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If I were to do my PhD again

If I were to do my PhD again
Jun 20, 2019 0.9k views

Before 2011, I had never thought that one day I would choose to do a PhD.

But I did it! I have not suffered from ‘permanent head damage;’ though it is true that I find it a ‘probably hard to describe’ experience. What I hope to share with you are some of my thoughts when I look back on my journey 2 years after my PhD viva.

I am not going to talk about the sacrifices that one has to make or the hardship that one has to endure (C’est la vie! Life is like a box of chocolate, and you know some of them are more bitter than others).

But I have drawn a list of

1) things that I am glad that I have done

2) things that I wish I had done

If I were to do my PhD again, this list can serve as a sweet reminder, and I hope you may also find something that resonates with you. Please feel free to comment your thoughts.

What I have done and would still do if I were to do my PhD again:

  • I would still start a PhD as a happily married couple
    You would understand what I am talking about if you are doing a PhD and already have a lovely family. Of course, you can’t fully plan out your marriage or relationship status. But a romantic relationship and family support can often help you go through difficulties.

    I know quite a few tough, highly resilient PhD students who have managed both their academic and personal life well. However, I know more PhDs who would find it impossible to make it on their own, and some even find inspiration while spending time with their children.

    What I am trying to say is that having a family or a partner will not influence your PhD study in negative ways. On the contrary, you will enjoy being with your beloved ones while working on your beloved project.
  • I would still host/organize an academic conference and set up a reading group
    Cambridge is full of wonderful resources and opportunities, not only in a pure academic sense. My experience of organizing the annual Kaleidoscope Conference was really rewarding in that I had the opportunity to practice my communication and event organization skills. It was indeed a challenging task, as I needed to arrange peer review of submitted abstracts, design the conference poster and programme, invite keynote speakers, coordinate a team of volunteers, contact catering staff, and not to mention the logistics on the day. But I received the support and help of other FERSA members as well as the Faculty of Education. It was one of those exhausting yet exhilarating periods.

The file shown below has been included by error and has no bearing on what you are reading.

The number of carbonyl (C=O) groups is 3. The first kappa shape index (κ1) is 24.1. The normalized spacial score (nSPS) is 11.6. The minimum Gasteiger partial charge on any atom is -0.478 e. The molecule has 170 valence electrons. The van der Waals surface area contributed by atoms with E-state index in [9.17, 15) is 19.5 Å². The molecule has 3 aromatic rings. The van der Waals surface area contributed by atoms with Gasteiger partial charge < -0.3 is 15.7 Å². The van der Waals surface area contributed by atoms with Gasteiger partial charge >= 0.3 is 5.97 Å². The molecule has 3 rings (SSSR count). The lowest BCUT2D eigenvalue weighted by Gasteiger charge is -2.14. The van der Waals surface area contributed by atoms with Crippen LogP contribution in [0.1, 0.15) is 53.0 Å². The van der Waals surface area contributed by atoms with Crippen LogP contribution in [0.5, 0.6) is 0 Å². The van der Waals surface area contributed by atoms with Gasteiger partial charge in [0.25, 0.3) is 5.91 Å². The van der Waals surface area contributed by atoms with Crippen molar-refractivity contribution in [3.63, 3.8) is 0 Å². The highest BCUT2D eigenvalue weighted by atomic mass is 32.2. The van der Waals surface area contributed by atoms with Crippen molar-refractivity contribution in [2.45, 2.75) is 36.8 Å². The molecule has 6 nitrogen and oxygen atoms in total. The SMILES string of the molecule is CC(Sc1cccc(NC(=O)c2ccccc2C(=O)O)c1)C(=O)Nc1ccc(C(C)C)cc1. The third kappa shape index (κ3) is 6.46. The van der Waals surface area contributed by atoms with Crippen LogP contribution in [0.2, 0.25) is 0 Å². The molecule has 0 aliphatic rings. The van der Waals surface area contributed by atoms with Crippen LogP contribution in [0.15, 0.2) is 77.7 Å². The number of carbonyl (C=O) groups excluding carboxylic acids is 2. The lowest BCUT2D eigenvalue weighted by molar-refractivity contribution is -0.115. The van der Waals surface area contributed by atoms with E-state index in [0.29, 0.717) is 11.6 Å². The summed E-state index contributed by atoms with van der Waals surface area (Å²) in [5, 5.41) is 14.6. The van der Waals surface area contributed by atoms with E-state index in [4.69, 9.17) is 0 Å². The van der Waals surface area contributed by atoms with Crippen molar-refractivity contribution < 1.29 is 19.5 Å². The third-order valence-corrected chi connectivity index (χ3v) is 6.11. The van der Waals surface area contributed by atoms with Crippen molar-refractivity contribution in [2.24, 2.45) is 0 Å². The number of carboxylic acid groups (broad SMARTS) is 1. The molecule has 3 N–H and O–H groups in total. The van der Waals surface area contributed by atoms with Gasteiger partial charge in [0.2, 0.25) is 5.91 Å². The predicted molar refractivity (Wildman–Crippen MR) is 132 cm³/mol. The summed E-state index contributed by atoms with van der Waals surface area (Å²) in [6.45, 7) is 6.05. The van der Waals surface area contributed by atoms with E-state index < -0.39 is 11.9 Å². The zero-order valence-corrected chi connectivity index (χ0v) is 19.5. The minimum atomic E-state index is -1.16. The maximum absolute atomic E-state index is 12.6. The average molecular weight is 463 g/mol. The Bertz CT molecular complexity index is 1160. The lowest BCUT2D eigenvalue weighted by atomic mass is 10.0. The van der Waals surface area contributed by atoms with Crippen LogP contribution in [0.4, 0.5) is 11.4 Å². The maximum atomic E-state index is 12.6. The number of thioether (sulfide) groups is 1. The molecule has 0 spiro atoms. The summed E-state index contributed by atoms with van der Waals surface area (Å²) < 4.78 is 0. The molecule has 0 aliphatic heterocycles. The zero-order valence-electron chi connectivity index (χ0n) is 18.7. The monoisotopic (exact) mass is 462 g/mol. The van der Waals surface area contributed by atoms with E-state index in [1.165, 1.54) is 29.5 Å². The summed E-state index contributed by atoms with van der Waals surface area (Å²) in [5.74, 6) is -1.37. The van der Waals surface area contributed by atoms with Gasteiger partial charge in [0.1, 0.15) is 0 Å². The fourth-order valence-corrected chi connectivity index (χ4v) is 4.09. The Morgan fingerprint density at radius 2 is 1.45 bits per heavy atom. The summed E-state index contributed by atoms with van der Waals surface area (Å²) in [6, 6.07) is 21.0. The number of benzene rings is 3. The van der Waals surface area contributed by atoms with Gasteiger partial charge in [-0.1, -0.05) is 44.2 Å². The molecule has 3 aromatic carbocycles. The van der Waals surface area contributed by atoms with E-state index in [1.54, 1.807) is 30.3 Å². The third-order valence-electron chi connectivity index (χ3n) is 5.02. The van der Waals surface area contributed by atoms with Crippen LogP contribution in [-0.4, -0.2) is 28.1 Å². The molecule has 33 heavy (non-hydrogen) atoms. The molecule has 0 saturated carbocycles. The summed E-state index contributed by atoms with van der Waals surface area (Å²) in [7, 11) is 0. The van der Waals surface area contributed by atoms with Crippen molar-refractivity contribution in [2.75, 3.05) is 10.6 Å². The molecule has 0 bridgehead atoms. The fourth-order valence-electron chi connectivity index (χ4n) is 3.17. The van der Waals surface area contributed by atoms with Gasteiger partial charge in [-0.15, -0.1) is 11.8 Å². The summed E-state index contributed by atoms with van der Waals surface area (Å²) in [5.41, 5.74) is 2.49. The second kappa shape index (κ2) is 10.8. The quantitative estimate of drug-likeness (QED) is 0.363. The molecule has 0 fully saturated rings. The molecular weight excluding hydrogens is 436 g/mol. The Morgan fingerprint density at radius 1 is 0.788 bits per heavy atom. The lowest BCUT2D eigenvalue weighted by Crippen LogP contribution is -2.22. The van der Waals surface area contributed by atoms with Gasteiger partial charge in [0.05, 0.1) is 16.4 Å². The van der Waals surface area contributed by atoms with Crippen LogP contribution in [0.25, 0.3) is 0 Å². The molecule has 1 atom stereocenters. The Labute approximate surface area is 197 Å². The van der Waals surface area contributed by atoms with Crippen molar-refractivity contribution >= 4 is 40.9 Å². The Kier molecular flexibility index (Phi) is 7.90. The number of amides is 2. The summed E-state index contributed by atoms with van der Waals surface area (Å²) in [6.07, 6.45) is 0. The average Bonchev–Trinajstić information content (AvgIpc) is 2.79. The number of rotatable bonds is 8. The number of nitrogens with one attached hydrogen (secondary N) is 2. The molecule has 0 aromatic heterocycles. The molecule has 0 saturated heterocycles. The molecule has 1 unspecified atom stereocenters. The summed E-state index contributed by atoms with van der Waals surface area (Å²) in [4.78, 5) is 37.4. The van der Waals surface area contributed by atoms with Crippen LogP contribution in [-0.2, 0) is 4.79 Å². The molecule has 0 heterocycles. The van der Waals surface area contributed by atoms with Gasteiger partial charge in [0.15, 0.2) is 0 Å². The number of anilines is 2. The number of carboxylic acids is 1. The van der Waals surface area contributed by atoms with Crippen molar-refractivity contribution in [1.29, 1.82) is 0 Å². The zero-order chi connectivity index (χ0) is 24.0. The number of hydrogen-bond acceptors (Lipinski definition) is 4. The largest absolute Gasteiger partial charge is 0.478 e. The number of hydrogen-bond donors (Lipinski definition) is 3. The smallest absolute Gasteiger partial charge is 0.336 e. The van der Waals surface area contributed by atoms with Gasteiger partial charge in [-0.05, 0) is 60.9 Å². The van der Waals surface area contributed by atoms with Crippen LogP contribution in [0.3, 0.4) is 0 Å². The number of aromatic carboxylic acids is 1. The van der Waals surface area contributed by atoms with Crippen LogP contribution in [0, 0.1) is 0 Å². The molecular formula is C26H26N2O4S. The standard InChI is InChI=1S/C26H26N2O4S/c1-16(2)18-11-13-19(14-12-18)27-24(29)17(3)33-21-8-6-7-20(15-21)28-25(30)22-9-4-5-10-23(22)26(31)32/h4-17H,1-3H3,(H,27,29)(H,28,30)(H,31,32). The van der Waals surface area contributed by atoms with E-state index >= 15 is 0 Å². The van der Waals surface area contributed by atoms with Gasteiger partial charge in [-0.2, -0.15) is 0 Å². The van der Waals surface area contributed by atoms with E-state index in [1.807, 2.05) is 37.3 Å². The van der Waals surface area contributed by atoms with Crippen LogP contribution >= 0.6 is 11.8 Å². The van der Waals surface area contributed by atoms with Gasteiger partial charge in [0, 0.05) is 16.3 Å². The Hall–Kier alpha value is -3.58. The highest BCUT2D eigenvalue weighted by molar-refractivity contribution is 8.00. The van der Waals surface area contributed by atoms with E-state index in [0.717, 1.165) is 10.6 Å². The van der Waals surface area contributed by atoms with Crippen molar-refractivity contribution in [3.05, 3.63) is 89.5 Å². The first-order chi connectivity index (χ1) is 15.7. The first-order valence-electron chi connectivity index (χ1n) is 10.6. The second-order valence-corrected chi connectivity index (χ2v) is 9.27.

Similarly, I organized a reading group on Dewey’s Art as Experience. Though it was a small group of only 3–4 regular members, we were all glad to have the chance to push ourselves to finish the book on schedule and to exchange ideas and discuss our views on the details and theoretical implications of such a hard-to-chew-yet-classic piece. I started it simply by pasting a small poster on the faculty board. FERSA is always there to offer help and the faculty and colleges have plenty of rooms that can be booked for meetings. If existing academic events do not fully match your demands, why not set up something new yourself?
  • I would still stick to something that can take my mind off serious work
    I started to cook during my Master’s study in the UK. At first, I cooked my own meals for two simple and straightforward reasons: 1) to save money; 2) to reward myself genuine home-style food that I could not possibly find in college cafeterias and restaurants. But later, I discovered that it was also a soothing and relaxing experience, as playing around with ingredients and kitchenware helped to take my mind off academic work from time to time and forced me to leave my desk and engage myself in a different kind of ‘creative’ task.
  • I would still write and publish journal articles
    I did not plan to write and publish journal papers at first, as I had not thought about finding a job in academia and it was not part of the requirements for the degree. My supervisor had encouraged me to do so in a subtle way, and once showed me a ‘call for paper’ notice of a special issue whose topic had some relevance to my research. I talked to another research staff in our faculty and co-wrote the paper with him and my supervisor. The paper was accepted and I got some very useful feedback from the editor and then revised it for final submission.

    It can be good to push yourself to write something other than the thesis. It also helps you to gain a sense of achievement, as the turnaround time is much shorter (than a thesis). And you can always start practicing by submitting to a student-run journal and gradually build your way to high-profile journals.
  • I would still read books and go to academic events outside my particular area
    It is always helpful to go on a ‘wild safari’ and get to know current research in different areas. Who knows? Maybe one seminar about studies in another discipline can stimulate your ideas and offer unanticipated inspiration, which you might never get by just reading books on your own topic. Visiting a new and unfamiliar environment is itself a gesture of ‘stepping out of your comfort zone’ and can often bring surprises.
  • I would mark and follow a few academic-related blogs
    You won’t feel that ‘lonely’ when getting to know that others have been in the same situation as you. Some scholars also offer very practical advice as well as insights on their blogs. Patter is my favourite one. Why not find the ones you like and keep a bookmark folder for these blogs so that you visit them regularly?